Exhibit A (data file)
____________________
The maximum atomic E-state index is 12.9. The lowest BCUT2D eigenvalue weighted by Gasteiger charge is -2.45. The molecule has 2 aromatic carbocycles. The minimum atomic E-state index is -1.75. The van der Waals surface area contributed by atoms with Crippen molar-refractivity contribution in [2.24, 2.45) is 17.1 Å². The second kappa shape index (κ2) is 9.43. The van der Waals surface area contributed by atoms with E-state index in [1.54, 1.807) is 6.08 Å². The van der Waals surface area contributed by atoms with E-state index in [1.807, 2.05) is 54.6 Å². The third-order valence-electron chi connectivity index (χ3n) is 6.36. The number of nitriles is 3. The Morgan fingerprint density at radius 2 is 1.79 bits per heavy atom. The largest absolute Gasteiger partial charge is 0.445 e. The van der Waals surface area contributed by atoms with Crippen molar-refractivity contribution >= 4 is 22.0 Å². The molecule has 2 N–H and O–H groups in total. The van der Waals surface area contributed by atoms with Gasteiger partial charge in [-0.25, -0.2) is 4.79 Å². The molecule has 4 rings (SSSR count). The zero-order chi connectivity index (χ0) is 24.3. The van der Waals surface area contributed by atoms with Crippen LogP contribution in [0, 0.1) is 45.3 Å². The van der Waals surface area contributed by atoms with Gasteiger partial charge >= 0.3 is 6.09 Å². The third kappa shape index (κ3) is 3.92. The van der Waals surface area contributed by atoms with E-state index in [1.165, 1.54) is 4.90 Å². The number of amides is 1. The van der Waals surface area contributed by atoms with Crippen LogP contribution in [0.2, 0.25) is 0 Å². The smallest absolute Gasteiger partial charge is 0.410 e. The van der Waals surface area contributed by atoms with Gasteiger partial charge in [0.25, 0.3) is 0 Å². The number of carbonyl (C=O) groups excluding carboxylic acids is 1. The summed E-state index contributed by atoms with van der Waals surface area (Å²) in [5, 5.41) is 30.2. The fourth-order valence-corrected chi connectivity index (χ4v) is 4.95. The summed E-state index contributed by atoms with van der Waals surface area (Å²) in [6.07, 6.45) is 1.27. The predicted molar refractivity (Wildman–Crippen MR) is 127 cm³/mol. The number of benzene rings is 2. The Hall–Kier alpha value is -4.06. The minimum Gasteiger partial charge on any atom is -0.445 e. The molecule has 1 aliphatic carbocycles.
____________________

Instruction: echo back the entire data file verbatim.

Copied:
The maximum atomic E-state index is 12.9. The lowest BCUT2D eigenvalue weighted by Gasteiger charge is -2.45. The molecule has 2 aromatic carbocycles. The minimum atomic E-state index is -1.75. The van der Waals surface area contributed by atoms with Crippen molar-refractivity contribution in [2.24, 2.45) is 17.1 Å². The second kappa shape index (κ2) is 9.43. The van der Waals surface area contributed by atoms with E-state index in [1.54, 1.807) is 6.08 Å². The van der Waals surface area contributed by atoms with E-state index in [1.807, 2.05) is 54.6 Å². The third-order valence-electron chi connectivity index (χ3n) is 6.36. The number of nitriles is 3. The Morgan fingerprint density at radius 2 is 1.79 bits per heavy atom. The largest absolute Gasteiger partial charge is 0.445 e. The van der Waals surface area contributed by atoms with Crippen molar-refractivity contribution >= 4 is 22.0 Å². The molecule has 2 N–H and O–H groups in total. The van der Waals surface area contributed by atoms with Gasteiger partial charge in [-0.25, -0.2) is 4.79 Å². The molecule has 4 rings (SSSR count). The zero-order chi connectivity index (χ0) is 24.3. The van der Waals surface area contributed by atoms with Crippen LogP contribution in [0, 0.1) is 45.3 Å². The van der Waals surface area contributed by atoms with Gasteiger partial charge >= 0.3 is 6.09 Å². The third kappa shape index (κ3) is 3.92. The van der Waals surface area contributed by atoms with E-state index in [1.165, 1.54) is 4.90 Å². The number of amides is 1. The van der Waals surface area contributed by atoms with Crippen LogP contribution in [0.2, 0.25) is 0 Å². The smallest absolute Gasteiger partial charge is 0.410 e. The van der Waals surface area contributed by atoms with Gasteiger partial charge in [0.25, 0.3) is 0 Å². The number of carbonyl (C=O) groups excluding carboxylic acids is 1. The summed E-state index contributed by atoms with van der Waals surface area (Å²) in [5, 5.41) is 30.2. The fourth-order valence-corrected chi connectivity index (χ4v) is 4.95. The summed E-state index contributed by atoms with van der Waals surface area (Å²) in [6.07, 6.45) is 1.27. The predicted molar refractivity (Wildman–Crippen MR) is 127 cm³/mol. The number of benzene rings is 2. The Hall–Kier alpha value is -4.06. The minimum Gasteiger partial charge on any atom is -0.445 e. The molecule has 1 aliphatic carbocycles.